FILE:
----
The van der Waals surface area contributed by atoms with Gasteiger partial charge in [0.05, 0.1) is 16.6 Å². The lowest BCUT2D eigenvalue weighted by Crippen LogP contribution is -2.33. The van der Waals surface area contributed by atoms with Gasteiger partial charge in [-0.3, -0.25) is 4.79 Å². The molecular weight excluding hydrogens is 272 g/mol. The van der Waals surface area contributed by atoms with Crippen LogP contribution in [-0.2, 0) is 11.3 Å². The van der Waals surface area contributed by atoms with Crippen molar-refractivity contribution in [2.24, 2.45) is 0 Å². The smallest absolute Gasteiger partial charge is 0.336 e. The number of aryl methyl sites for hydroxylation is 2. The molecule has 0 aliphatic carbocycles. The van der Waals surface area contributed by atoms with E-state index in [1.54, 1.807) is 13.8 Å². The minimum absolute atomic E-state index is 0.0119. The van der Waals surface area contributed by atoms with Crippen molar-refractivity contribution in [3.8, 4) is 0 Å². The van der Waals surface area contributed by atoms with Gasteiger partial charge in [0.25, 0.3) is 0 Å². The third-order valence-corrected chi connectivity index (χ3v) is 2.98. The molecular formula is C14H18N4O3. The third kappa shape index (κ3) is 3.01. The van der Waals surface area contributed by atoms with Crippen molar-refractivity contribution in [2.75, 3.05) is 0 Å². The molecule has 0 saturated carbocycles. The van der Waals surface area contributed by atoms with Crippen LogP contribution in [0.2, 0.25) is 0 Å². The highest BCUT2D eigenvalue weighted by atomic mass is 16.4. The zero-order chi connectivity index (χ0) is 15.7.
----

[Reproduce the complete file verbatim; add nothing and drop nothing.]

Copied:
The van der Waals surface area contributed by atoms with Gasteiger partial charge in [0.05, 0.1) is 16.6 Å². The lowest BCUT2D eigenvalue weighted by Crippen LogP contribution is -2.33. The van der Waals surface area contributed by atoms with Gasteiger partial charge in [-0.3, -0.25) is 4.79 Å². The molecular weight excluding hydrogens is 272 g/mol. The van der Waals surface area contributed by atoms with Crippen LogP contribution in [-0.2, 0) is 11.3 Å². The van der Waals surface area contributed by atoms with Crippen molar-refractivity contribution in [2.24, 2.45) is 0 Å². The smallest absolute Gasteiger partial charge is 0.336 e. The number of aryl methyl sites for hydroxylation is 2. The molecule has 0 aliphatic carbocycles. The van der Waals surface area contributed by atoms with E-state index in [1.54, 1.807) is 13.8 Å². The minimum absolute atomic E-state index is 0.0119. The van der Waals surface area contributed by atoms with Crippen molar-refractivity contribution in [3.8, 4) is 0 Å². The van der Waals surface area contributed by atoms with Gasteiger partial charge in [0.25, 0.3) is 0 Å². The third-order valence-corrected chi connectivity index (χ3v) is 2.98. The molecular formula is C14H18N4O3. The third kappa shape index (κ3) is 3.01. The van der Waals surface area contributed by atoms with Crippen molar-refractivity contribution in [2.75, 3.05) is 0 Å². The molecule has 0 saturated carbocycles. The van der Waals surface area contributed by atoms with Crippen LogP contribution in [0.2, 0.25) is 0 Å². The highest BCUT2D eigenvalue weighted by atomic mass is 16.4. The zero-order chi connectivity index (χ0) is 15.7.